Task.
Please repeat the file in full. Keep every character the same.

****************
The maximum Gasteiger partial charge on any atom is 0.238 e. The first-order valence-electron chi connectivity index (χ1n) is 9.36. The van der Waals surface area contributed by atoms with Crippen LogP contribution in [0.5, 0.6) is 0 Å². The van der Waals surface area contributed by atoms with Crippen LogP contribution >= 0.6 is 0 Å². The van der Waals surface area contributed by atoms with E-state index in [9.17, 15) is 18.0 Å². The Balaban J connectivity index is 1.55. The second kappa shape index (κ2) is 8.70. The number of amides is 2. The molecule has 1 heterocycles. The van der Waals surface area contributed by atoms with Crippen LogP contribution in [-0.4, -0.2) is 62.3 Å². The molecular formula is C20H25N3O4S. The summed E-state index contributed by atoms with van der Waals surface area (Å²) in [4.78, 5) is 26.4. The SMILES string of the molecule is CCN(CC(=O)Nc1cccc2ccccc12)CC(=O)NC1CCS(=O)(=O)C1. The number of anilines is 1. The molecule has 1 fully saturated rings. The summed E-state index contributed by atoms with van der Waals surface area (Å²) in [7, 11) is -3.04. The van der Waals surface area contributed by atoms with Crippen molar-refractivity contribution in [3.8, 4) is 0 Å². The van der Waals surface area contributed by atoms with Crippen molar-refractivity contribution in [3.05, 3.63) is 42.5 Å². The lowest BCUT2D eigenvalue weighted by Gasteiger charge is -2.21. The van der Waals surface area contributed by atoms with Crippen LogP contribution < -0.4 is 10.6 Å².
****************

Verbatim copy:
The maximum Gasteiger partial charge on any atom is 0.238 e. The first-order valence-electron chi connectivity index (χ1n) is 9.36. The van der Waals surface area contributed by atoms with Crippen LogP contribution in [0.5, 0.6) is 0 Å². The van der Waals surface area contributed by atoms with Crippen LogP contribution >= 0.6 is 0 Å². The van der Waals surface area contributed by atoms with E-state index in [9.17, 15) is 18.0 Å². The Balaban J connectivity index is 1.55. The second kappa shape index (κ2) is 8.70. The number of amides is 2. The molecule has 1 heterocycles. The van der Waals surface area contributed by atoms with Crippen LogP contribution in [-0.4, -0.2) is 62.3 Å². The molecular formula is C20H25N3O4S. The summed E-state index contributed by atoms with van der Waals surface area (Å²) in [4.78, 5) is 26.4. The SMILES string of the molecule is CCN(CC(=O)Nc1cccc2ccccc12)CC(=O)NC1CCS(=O)(=O)C1. The number of anilines is 1. The molecule has 1 fully saturated rings. The summed E-state index contributed by atoms with van der Waals surface area (Å²) in [7, 11) is -3.04. The van der Waals surface area contributed by atoms with Crippen molar-refractivity contribution in [3.8, 4) is 0 Å². The van der Waals surface area contributed by atoms with Crippen molar-refractivity contribution in [3.05, 3.63) is 42.5 Å². The lowest BCUT2D eigenvalue weighted by Gasteiger charge is -2.21. The van der Waals surface area contributed by atoms with Crippen LogP contribution < -0.4 is 10.6 Å².